It is clear that it would require more oversight by the labour inspection system to ensure that overtime work is exceptional, and workers get overtime pay.

Additional Burden On Women

The 12-hour shifts are unsuitable for women considering the time-poverty they face due to a disproportionate burden of care work and long commutes. The amended law has not taken into account the needs of pregnant workers who will be most impacted by these shifts. The amended rules will pose further challenges to women workers’ participation in the labour market.

As a majority of workers in Karnataka’s garment industry are women, the amendment to allow women to work night shifts can have serious safety implications. Although the bill has put the onus on employers to create facilities to ensure safety, there are hardly any details about the costing and implementation plan. The provisions include having adequate number of women on night shifts, transport facilities with verified drivers, pre-decided routes, and female security personnel. Without providing clear guidance for implementation, compliance would not be uniform or effective as costs would deter most suppliers with lower profit margins.

This amendment goes against the spirit of ILO protocol of 1990 to the Night Work (Women) Convention (P089), which calls for agreements between employers and workers’ representatives for deciding on night works for women. The ILO Convention imposes safeguards for pregnant workers to work night shifts. The bill has no mention of either of these worker-protective measures.

Question Of Consent

Worker consent for production flexibility is an important protection. However, it has been left to individual employers to operationalise this consent mechanism. It is also unclear whether this consent provision would operate at an individual level or a collective level with the involvement of trade unions – leaving a significant scope for employers (and brands) to come up with specific solutions. Amendment to Section 54 only offers the guidance that worker consent obtained for such changes should be in writing.

The possible increase in daily working hours, including 12-hour work shifts and the changes to permitted overtime hours could also be detrimental to women workers’ continuance in the garment industry. The social reproduction burden, including child care and household responsibilities, is disproportionately borne by these workers. Any increase in daily working hours will be an additional strain and could end up preventing their participation in the labour market.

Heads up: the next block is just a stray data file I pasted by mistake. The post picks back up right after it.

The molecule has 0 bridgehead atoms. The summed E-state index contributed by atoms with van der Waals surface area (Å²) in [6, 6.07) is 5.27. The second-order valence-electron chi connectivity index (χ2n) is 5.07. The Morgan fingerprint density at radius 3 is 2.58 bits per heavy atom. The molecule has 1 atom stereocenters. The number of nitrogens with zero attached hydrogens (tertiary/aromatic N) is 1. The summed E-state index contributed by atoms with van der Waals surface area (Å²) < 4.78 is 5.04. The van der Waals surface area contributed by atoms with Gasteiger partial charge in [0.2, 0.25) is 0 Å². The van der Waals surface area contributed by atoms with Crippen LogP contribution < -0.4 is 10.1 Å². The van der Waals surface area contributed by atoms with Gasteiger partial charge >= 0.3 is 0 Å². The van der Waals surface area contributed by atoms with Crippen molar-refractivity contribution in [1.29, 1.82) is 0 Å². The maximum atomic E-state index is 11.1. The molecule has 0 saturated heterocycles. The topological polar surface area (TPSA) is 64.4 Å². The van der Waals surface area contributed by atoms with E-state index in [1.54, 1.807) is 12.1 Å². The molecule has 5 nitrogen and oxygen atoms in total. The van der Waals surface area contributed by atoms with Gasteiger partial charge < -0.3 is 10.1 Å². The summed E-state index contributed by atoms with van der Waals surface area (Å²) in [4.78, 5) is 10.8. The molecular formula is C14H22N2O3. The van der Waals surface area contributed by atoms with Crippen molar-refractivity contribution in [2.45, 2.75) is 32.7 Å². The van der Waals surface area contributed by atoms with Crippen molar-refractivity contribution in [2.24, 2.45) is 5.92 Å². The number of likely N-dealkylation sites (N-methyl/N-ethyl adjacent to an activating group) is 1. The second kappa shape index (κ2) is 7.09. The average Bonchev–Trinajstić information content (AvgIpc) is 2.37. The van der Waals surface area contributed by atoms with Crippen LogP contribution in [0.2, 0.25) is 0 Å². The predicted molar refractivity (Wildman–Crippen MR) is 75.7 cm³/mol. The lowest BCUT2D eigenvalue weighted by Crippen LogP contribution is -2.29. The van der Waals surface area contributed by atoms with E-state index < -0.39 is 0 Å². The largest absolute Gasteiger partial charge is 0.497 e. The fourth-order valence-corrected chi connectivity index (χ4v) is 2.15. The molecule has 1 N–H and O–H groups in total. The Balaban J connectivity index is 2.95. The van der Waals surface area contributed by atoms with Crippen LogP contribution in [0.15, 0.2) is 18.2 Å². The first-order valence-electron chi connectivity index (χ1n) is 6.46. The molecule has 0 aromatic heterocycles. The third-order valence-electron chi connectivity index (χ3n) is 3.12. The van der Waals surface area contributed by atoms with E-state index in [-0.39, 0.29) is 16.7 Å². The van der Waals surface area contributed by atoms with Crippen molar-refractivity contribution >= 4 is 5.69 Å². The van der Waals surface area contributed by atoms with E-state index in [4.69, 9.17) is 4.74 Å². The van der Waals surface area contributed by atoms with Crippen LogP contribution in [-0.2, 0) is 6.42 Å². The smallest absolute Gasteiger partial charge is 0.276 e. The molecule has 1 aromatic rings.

Heightened Harassment Risk

Verbal harassment and production-related pressure on workers have always been high in the garment industry. Now the increased spread over time and total hours of work without rest intervals would put them at a heightened risk of harassment and gender-based violence. In the absence of any functional social dialogue mechanism or grievance redressal system at workplaces, the workers will not have any channel to report grievances.

Long working hours along with increased overtime hours could have health implications. This could also lead to an increase in workplace accidents and injuries. Most factories lack basic medical infrastructure, and the amendments have so far not provided for upgradation of these facilities.

While the amended law increased the permitted overtime hours from 75 to 144 hours in a quarter, it is vague about how overtime wages would be calculated. In the absence of their collective representation, the changes to overtime wages could put workers at a disadvantage. Non-payment of such wages is already an issue and the amendments could further complicate timely payments.

Workers' Collectives React

  • The Joint Committee of Trade Unions composed of national trade unions has opposed the amendment to the Factories Act, calling it a move against workers’ interests. They have claimed that it is aimed at helping employers cut labour costs.